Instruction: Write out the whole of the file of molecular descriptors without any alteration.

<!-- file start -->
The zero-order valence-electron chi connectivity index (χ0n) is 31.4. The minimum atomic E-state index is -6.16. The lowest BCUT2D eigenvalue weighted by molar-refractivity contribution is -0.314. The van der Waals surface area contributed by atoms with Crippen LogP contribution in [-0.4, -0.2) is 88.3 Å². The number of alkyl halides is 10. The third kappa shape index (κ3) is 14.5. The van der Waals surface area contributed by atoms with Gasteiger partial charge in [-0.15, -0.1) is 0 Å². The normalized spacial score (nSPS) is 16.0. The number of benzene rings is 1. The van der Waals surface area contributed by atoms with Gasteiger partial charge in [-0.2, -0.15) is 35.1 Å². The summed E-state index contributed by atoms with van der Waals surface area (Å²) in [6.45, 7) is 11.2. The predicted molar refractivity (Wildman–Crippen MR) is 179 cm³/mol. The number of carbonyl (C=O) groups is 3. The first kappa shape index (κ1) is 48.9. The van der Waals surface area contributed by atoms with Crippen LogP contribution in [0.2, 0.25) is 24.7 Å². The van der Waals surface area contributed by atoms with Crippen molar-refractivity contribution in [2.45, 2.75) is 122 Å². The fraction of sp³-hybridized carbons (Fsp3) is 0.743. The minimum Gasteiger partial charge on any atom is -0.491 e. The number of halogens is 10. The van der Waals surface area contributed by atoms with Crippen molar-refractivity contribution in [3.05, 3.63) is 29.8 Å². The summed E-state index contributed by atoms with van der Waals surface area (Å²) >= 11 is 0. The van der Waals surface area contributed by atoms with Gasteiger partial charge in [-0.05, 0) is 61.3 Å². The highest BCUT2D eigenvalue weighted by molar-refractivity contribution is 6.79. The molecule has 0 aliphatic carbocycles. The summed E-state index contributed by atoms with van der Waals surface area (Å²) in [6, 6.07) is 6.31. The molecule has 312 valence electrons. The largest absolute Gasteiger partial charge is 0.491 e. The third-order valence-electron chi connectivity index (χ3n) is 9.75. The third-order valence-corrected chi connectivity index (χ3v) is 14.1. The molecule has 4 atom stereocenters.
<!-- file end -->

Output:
The zero-order valence-electron chi connectivity index (χ0n) is 31.4. The minimum atomic E-state index is -6.16. The lowest BCUT2D eigenvalue weighted by molar-refractivity contribution is -0.314. The van der Waals surface area contributed by atoms with Crippen LogP contribution in [-0.4, -0.2) is 88.3 Å². The number of alkyl halides is 10. The third kappa shape index (κ3) is 14.5. The van der Waals surface area contributed by atoms with Gasteiger partial charge in [-0.15, -0.1) is 0 Å². The normalized spacial score (nSPS) is 16.0. The number of benzene rings is 1. The van der Waals surface area contributed by atoms with Gasteiger partial charge in [-0.2, -0.15) is 35.1 Å². The summed E-state index contributed by atoms with van der Waals surface area (Å²) in [6.45, 7) is 11.2. The predicted molar refractivity (Wildman–Crippen MR) is 179 cm³/mol. The number of carbonyl (C=O) groups is 3. The first kappa shape index (κ1) is 48.9. The van der Waals surface area contributed by atoms with Crippen LogP contribution in [0.2, 0.25) is 24.7 Å². The van der Waals surface area contributed by atoms with Crippen molar-refractivity contribution in [2.45, 2.75) is 122 Å². The fraction of sp³-hybridized carbons (Fsp3) is 0.743. The minimum Gasteiger partial charge on any atom is -0.491 e. The number of halogens is 10. The van der Waals surface area contributed by atoms with Crippen molar-refractivity contribution in [3.05, 3.63) is 29.8 Å². The summed E-state index contributed by atoms with van der Waals surface area (Å²) >= 11 is 0. The van der Waals surface area contributed by atoms with Gasteiger partial charge in [-0.05, 0) is 61.3 Å². The highest BCUT2D eigenvalue weighted by molar-refractivity contribution is 6.79. The molecule has 0 aliphatic carbocycles. The summed E-state index contributed by atoms with van der Waals surface area (Å²) in [6, 6.07) is 6.31. The molecule has 312 valence electrons. The largest absolute Gasteiger partial charge is 0.491 e. The third-order valence-electron chi connectivity index (χ3n) is 9.75. The third-order valence-corrected chi connectivity index (χ3v) is 14.1. The molecule has 4 atom stereocenters.